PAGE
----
But the big reason was what he did in June by publicly airing his grievances against Dana White and his attempts to make a fight with TJ Dillashaw that he didn’t want. He discussed how White threatened to eliminate the whole division and was open about his contract and other issues. It was refreshing to hear someone clearly bothered by the head of the UFC finally come out and discuss it. He really turned the corner for me after that, helping round out the character for the most dominant champion in the sport right now.

Paul:

I’m going with Francis Ngannou. With two first round KOs over two bonafide MMA legends, he went from obscure prelim fighter to the top heavyweight title contender in just over a year. I give honorable mentions to welterweight champion Tyron Woodley and strawweight champ Rose Namajunas.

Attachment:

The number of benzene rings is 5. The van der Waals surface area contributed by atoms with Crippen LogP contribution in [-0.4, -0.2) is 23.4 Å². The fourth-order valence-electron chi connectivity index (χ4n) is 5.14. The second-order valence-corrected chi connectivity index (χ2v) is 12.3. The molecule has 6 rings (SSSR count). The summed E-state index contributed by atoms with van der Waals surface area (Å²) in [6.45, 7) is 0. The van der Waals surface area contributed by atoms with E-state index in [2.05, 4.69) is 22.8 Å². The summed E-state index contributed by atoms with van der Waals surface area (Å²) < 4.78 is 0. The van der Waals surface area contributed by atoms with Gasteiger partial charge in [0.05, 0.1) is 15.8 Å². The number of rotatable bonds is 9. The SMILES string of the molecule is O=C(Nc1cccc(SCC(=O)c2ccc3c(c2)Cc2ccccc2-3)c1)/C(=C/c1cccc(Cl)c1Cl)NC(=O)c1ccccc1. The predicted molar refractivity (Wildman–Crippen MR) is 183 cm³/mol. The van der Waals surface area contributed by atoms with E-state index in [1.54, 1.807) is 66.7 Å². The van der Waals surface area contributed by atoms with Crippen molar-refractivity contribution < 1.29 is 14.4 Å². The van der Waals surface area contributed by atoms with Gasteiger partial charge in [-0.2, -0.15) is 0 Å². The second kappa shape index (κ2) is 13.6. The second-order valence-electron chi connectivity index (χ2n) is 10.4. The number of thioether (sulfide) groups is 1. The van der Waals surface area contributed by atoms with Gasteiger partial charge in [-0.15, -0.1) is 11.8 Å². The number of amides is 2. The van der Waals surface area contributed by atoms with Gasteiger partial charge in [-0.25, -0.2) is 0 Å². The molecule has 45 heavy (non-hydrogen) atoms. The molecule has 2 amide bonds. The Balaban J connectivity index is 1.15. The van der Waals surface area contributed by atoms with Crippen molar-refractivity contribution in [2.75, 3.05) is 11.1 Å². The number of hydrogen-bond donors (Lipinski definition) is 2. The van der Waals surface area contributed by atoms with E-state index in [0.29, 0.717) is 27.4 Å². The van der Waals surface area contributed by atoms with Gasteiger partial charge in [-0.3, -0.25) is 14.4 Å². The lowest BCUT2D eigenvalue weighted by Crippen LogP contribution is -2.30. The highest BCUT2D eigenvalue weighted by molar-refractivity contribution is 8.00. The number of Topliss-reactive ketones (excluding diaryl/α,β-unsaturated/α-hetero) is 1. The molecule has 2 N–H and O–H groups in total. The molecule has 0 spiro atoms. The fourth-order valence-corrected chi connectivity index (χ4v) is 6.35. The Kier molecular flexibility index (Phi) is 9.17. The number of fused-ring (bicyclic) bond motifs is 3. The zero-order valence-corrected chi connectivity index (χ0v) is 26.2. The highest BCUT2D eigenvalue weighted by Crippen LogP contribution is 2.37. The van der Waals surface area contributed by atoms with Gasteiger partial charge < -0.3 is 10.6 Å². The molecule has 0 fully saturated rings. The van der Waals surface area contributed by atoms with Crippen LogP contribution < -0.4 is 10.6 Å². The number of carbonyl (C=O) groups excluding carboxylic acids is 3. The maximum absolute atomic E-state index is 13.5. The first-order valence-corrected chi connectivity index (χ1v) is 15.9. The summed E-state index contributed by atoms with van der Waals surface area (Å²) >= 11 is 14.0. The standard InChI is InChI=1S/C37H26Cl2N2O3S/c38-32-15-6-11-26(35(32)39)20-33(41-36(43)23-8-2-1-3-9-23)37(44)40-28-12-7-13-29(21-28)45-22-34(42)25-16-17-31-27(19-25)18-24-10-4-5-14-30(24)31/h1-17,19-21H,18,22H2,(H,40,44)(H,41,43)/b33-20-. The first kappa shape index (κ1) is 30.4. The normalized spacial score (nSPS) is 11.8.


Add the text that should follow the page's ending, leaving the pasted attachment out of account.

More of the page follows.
Ryan:

It is a tough field as Robert Whittaker, Rose Namajunas, and Tyron Woodley could all earn the nod, but I’m going with Demetrious Johnson for this one. I was cageside for both of his fights this year, and as great as he comes off when viewing on television, he is just another level live. He is the best fighter in the sport, and the way he just outworked both Wilson Reis and Ray Borg on his way to submitting both was world class. Not to mention, he had the most incredible submission of all-time, throwing Borg in the air and locking in an armbar in mid-air. Myself, along with many other media members, lost our minds and were astonished by this cageside. It’s a moment I won’t soon forget.